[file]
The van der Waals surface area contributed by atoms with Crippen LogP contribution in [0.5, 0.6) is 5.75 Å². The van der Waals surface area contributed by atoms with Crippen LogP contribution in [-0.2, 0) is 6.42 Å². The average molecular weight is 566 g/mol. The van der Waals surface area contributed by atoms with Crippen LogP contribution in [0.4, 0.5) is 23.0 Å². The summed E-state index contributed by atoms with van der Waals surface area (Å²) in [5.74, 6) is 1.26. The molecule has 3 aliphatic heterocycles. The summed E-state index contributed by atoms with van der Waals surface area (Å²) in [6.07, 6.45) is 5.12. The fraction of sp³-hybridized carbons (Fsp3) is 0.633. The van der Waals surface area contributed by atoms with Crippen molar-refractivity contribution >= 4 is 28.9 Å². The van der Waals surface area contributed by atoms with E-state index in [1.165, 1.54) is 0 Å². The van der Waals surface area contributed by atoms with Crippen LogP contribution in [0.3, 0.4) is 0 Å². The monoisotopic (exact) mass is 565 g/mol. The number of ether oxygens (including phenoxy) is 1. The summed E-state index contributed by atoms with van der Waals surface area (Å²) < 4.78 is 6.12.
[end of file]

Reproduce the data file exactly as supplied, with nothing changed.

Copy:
The van der Waals surface area contributed by atoms with Crippen LogP contribution in [0.5, 0.6) is 5.75 Å². The van der Waals surface area contributed by atoms with Crippen LogP contribution in [-0.2, 0) is 6.42 Å². The average molecular weight is 566 g/mol. The van der Waals surface area contributed by atoms with Crippen LogP contribution in [0.4, 0.5) is 23.0 Å². The summed E-state index contributed by atoms with van der Waals surface area (Å²) in [5.74, 6) is 1.26. The molecule has 3 aliphatic heterocycles. The summed E-state index contributed by atoms with van der Waals surface area (Å²) in [6.07, 6.45) is 5.12. The fraction of sp³-hybridized carbons (Fsp3) is 0.633. The van der Waals surface area contributed by atoms with Crippen molar-refractivity contribution >= 4 is 28.9 Å². The van der Waals surface area contributed by atoms with E-state index in [1.165, 1.54) is 0 Å². The van der Waals surface area contributed by atoms with Crippen LogP contribution in [0.3, 0.4) is 0 Å². The monoisotopic (exact) mass is 565 g/mol. The number of ether oxygens (including phenoxy) is 1. The summed E-state index contributed by atoms with van der Waals surface area (Å²) < 4.78 is 6.12.